Soak, Cycle, Repeat: Diving Deeper Into Our Watering Guide
Learning how to water efficiently and proactively to improve the overall health and appearance of your landscape.
Watering: It’s a hot topic when it’s hot! Unfortunately, most homeowners have been misinformed when it comes to watering practices. That’s why we are here to simplify things with our watering guide – AKA the soak, cycle, repeat method!
What are the steps to our watering method?
First, let’s determine what type of system you are using. Our watering guide is tailored for sprinkler systems with pop up and rotary heads. If you do not have a sprinkler system you will need to get creative. We suggest investing in a digital controller box which can be found at any home improvement store. If you have a drip irrigation system, consult your drip irrigation installer for proper watering regimens.
Second, let’s analyze how you’re watering. Do you water your lawn all at once and if so, for how long? If you’re only watering using one cycle, then all of the water you deliver may not get absorbed.
Our tough clay soil presents unique challenges when it comes to lawn irrigation. Due to our seemingly nonporous clay soil, the trick is to split up your watering times into multiple cycles, all in the same day. Clay can only soak up so much water until its pores close up and water begins to sheen off. Therefore, after an allotted amount of time (which is anywhere between 3-10 minutes depending on the slope and compaction) runoff occurs and water becomes wasted.
Why is water runoff bad?
Irrigation water that can’t be absorbed into the soil will drain off into the street, down the storm drains or into our lakes, rivers, and drinking water supply. This is bad for many reasons. First, it is a huge waste! There’s no sense in wasting all of that irrigation water if half of it is just going to end up in the storm drains. Plus, water runoff takes a lot of desirable and undesirable things away with it: nutrients your plants need plus toxic pesticides and fertilizers. Even if you are 100% organic in your garden, there is still soil sediment (erosion), pet waste, and other toxins that make their way to your yard to be carried away by the runoff.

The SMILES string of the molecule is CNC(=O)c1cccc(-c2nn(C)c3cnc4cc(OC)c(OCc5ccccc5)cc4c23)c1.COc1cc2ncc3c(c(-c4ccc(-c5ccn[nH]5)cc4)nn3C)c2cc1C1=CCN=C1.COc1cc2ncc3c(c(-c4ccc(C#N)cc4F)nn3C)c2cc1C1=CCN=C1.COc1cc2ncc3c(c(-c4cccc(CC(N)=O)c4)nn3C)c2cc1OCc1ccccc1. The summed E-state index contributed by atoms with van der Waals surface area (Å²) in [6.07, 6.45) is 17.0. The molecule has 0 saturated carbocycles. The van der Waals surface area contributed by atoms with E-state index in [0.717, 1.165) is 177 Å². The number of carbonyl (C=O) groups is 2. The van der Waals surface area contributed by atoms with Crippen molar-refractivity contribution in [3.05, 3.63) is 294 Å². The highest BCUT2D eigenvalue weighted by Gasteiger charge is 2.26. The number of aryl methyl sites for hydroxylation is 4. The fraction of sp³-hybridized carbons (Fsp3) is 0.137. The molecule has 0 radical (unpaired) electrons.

When you see it start to runoff, shut it off!
Make yourself a cup of coffee on Saturday morning, stand outside, and start your stopwatch when the sprinklers turn on. Once you notice water running off onto the street or sidewalk, stop your watch and now you have your optimum water time for each zone.
Third, now that you have figured out your optimum cycle time, it’s time to program your cycles on your controller box. Most controller boxes allow for 3 or more start times. The key is to water each zone for a total of 30 minutes. You’ll want to break the cycles up into factors of 30. See sample below for more clarification.
Timing Sample: If your system allows for 3 start times, then you will water each station for 10 minutes, 3 times – breaking for an hour or two in between cycles to allow for deeper penetration. Less watering time at more frequent intervals is recommended if your system allows. In other words, if you can water each station 5 times for 6 minutes, that is better than watering each station 3 times for 10 minutes. Optimum watering window is midnight-10 am.
Be sure to adhere to local watering restrictions and assigned watering days.
Healthy soil that is part of our Soil Building Program is naturally better at absorbing and using water efficiently. When your soil is healthy, well fed and full of organic matter, drainage and moisture retention is improved.
lawn care,watering,soil,soil building